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In Libri 1, Quaestio XX, sec. 26, of Duns Scotus's In Octo Libros Physicorum Aristotelis, Duns Scotus gives expression to a common tenet of a doctrine of the Forms when he writes

[S]ed forma non cognoscitur nisi ex operationibus....

which roughly translates as "[B]ut form is not known [to us] except from [its] operations".

I have two questions about this:

  1. Is "operationibus" dative or ablative in this construction? I know that "ex" typically takes the ablative, but Allen and Greenough's New Latin Grammar notes that "ex" + dative can occur as the Dative of Separation, a form of the Dative of Reference (sec. 381):

    Note. -- The Dative of Separation is a variety of the Dative of Reference. It represents the action as done to the person or thing, and is thus more vivid than the Ablative.

    That would sort of make sense if the idea was to emphasize how the Forms "impress themselves upon us". I suppose that would make the better translation something like "[B]ut form is not known [to us] except by reference to [its] operations [on us] (?)"

  2. What is the best way to translate "operationibus"? I went with "operation", but I suspect it has a technical use or a use idiosyncratic to Medieval Latin here. Especially given that these are commentaries on Aristotle, I am tempted to think it is being used in relation to his Four Causes. Given that one translation of "operatio" given by Wiktionary is "effect, result" I'm tempted to see this as referring to the efficient causes of our knowledge of From.

    EDIT: Thanks to cnread's helpful comment, question 1 is largely moot. There is no "ex"+dative, so "operationibus" is certainly ablative.

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    You've somewhat misread Allen & Greenough. That section is talking about verbs that have ex as a prefix (e.g., extorqueri). As a preposition, ex always has an ablative with it. – cnread Sep 28 '17 at 1:45
  • @cnread Ah, I see, I saw the "ex periculo" below and sloppily thought that was "ex"+dative -- missing completely the sentence that precedes (that explicitly notes it's an ablative construction). Thanks for correcting my confusion! – Dennis Sep 28 '17 at 1:46
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    I checked The Dictionary of Medieval Latin from British sources (DMLBS) via the ΛΟΓΕΙΟΝ website. It too gives 'effect' as one definition (#10) of operatio. However, I'll leave it to others here to chime in about whether it's the best, most philosophically sound definition in this passage, and whether you're right to read a reference to efficient causes. In the meantime, it might be worth your while to take a look at the other 9 definitions that DMLBS gives, and the definitions from other sources that the ΛΟΓΕΙΟΝ site uses. – cnread Sep 28 '17 at 4:38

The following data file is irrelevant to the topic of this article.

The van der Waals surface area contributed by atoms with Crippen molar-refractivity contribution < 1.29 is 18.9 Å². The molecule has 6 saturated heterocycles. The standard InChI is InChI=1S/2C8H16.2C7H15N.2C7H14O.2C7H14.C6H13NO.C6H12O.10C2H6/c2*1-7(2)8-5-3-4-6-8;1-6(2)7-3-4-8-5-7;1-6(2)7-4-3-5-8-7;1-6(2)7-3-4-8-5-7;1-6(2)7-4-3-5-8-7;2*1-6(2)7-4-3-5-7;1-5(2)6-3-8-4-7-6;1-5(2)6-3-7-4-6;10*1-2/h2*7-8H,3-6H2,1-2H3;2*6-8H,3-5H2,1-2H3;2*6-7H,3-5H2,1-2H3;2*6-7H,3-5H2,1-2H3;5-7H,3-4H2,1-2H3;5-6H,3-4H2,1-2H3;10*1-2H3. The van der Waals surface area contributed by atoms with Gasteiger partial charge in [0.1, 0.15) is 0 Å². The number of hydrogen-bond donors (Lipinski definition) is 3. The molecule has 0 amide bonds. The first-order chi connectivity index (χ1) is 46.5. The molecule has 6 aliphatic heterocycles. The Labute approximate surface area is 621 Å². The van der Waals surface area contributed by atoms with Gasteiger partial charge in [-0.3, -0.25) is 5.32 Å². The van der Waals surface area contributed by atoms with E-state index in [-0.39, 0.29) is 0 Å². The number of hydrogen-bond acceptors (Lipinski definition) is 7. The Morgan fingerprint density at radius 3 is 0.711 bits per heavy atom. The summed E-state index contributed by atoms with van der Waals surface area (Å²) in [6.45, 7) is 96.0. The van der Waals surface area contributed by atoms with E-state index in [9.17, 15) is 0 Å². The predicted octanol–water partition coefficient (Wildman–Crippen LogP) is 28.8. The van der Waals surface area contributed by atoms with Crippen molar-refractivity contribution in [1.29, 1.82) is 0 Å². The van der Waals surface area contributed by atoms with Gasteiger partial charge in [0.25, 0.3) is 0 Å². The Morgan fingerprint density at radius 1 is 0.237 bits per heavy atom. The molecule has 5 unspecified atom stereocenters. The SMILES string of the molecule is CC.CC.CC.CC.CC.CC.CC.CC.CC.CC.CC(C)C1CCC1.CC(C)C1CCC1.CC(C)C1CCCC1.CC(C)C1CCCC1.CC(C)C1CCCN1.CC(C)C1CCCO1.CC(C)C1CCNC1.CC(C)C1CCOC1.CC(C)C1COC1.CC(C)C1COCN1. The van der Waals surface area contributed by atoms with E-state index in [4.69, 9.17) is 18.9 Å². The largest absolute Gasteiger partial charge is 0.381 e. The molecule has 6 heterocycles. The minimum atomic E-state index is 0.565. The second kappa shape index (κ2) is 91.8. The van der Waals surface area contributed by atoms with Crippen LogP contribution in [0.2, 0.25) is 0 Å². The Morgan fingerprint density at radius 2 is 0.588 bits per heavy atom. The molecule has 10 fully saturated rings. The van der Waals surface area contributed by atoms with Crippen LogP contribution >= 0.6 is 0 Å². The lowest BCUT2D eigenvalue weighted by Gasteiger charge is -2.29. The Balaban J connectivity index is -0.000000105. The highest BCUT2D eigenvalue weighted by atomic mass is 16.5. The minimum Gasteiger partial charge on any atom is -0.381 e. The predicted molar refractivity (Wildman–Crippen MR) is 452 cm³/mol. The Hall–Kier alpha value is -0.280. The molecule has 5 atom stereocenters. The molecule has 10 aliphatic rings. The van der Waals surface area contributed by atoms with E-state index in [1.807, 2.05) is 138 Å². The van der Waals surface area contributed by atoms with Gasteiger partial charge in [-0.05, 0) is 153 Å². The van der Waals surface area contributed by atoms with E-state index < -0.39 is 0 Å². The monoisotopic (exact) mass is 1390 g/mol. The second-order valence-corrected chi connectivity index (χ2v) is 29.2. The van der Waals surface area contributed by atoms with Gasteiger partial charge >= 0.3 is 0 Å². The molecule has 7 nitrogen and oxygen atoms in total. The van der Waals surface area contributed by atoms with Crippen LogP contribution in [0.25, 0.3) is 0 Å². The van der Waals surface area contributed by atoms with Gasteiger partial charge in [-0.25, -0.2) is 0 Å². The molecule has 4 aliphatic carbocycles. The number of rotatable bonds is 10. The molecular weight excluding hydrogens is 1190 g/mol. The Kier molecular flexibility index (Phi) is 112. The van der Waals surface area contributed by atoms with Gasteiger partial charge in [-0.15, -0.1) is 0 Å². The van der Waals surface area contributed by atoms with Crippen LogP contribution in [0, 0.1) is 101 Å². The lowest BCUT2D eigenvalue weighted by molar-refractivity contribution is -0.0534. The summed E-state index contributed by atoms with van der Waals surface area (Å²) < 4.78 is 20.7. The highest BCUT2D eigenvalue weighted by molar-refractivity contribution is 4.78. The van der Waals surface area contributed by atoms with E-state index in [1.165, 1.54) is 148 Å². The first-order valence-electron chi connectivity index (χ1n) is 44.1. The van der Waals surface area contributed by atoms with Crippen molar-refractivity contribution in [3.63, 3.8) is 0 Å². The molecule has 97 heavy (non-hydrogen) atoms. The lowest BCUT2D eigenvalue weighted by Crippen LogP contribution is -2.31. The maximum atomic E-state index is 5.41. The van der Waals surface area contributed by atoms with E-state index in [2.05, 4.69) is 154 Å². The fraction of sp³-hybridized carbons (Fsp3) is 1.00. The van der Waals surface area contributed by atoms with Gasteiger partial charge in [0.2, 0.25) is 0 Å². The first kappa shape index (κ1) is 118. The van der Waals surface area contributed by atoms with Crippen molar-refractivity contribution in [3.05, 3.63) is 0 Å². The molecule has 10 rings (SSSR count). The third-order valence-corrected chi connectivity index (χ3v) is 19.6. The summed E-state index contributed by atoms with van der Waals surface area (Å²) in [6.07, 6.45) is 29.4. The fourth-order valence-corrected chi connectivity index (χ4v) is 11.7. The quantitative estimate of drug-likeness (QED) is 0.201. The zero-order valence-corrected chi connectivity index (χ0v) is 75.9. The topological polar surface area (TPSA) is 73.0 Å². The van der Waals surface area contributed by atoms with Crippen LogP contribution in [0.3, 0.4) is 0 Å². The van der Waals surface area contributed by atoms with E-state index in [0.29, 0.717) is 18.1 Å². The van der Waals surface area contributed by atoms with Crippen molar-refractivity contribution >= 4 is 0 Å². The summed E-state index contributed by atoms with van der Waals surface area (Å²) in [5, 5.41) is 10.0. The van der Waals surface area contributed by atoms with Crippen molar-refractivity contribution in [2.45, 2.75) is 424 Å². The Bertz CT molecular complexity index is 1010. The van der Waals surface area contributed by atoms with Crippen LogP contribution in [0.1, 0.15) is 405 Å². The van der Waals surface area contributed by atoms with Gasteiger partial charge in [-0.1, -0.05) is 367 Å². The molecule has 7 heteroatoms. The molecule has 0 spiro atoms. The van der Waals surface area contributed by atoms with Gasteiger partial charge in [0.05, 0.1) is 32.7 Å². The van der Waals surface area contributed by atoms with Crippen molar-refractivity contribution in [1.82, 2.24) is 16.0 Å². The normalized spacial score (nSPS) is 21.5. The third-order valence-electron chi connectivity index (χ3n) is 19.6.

• Interesting question. I don't think this is about efficient causes: those are, I believe, distinguished from forms as a different kind of cause. The artisan is an efficient cause of a statue of Athena; but its form is the (generalised) form of (the goddess) Athena. They're in different categories. And yet a (casual) translation "through its operations" would seem to make sense. – Cerberus Sep 28 '17 at 5:10
  • @Cerberus I think that on the Aristotelian in re conception of forms we gain knowledge of them through their realizations (as opposed to a Platonic ante rem conception where we have direct access to the forms through a sort of intuition). So, my thought was that this might be saying that the efficient cause of our knowledge of the forms is through the things that possess them. Something like a process abstraction from their instantiations. But this isn't really my area, so I'm not sure all that's correct. – Dennis Sep 28 '17 at 8:54

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